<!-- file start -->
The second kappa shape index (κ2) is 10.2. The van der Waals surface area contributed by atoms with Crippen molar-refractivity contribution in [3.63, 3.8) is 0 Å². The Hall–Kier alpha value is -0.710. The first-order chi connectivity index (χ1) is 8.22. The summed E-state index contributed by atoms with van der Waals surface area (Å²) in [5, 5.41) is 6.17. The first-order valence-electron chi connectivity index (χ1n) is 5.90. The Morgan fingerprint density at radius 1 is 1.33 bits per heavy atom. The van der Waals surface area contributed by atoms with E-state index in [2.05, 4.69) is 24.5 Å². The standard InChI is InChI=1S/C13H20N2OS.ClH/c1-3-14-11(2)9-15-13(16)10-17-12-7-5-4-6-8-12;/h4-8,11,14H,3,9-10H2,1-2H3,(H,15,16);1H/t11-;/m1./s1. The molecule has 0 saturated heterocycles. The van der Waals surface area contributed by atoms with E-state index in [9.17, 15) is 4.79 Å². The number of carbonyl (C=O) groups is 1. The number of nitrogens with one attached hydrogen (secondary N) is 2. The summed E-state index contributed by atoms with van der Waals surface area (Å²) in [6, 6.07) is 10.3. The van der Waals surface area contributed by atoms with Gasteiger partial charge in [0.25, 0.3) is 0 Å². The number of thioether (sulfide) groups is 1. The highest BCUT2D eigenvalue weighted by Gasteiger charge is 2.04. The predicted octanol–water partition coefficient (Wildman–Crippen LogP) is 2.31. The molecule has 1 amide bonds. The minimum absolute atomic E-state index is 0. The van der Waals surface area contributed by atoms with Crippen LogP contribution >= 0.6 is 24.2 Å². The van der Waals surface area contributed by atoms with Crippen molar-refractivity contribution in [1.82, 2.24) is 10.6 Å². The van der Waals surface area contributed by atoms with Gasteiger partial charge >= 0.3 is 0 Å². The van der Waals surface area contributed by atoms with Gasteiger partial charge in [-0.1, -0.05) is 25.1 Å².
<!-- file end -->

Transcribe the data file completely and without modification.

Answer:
The second kappa shape index (κ2) is 10.2. The van der Waals surface area contributed by atoms with Crippen molar-refractivity contribution in [3.63, 3.8) is 0 Å². The Hall–Kier alpha value is -0.710. The first-order chi connectivity index (χ1) is 8.22. The summed E-state index contributed by atoms with van der Waals surface area (Å²) in [5, 5.41) is 6.17. The first-order valence-electron chi connectivity index (χ1n) is 5.90. The Morgan fingerprint density at radius 1 is 1.33 bits per heavy atom. The van der Waals surface area contributed by atoms with E-state index in [2.05, 4.69) is 24.5 Å². The standard InChI is InChI=1S/C13H20N2OS.ClH/c1-3-14-11(2)9-15-13(16)10-17-12-7-5-4-6-8-12;/h4-8,11,14H,3,9-10H2,1-2H3,(H,15,16);1H/t11-;/m1./s1. The molecule has 0 saturated heterocycles. The van der Waals surface area contributed by atoms with E-state index in [9.17, 15) is 4.79 Å². The number of carbonyl (C=O) groups is 1. The number of nitrogens with one attached hydrogen (secondary N) is 2. The summed E-state index contributed by atoms with van der Waals surface area (Å²) in [6, 6.07) is 10.3. The van der Waals surface area contributed by atoms with Gasteiger partial charge in [0.25, 0.3) is 0 Å². The number of thioether (sulfide) groups is 1. The highest BCUT2D eigenvalue weighted by Gasteiger charge is 2.04. The predicted octanol–water partition coefficient (Wildman–Crippen LogP) is 2.31. The molecule has 1 amide bonds. The minimum absolute atomic E-state index is 0. The van der Waals surface area contributed by atoms with Crippen LogP contribution >= 0.6 is 24.2 Å². The van der Waals surface area contributed by atoms with Crippen molar-refractivity contribution in [1.82, 2.24) is 10.6 Å². The van der Waals surface area contributed by atoms with Gasteiger partial charge >= 0.3 is 0 Å². The van der Waals surface area contributed by atoms with Gasteiger partial charge in [-0.1, -0.05) is 25.1 Å².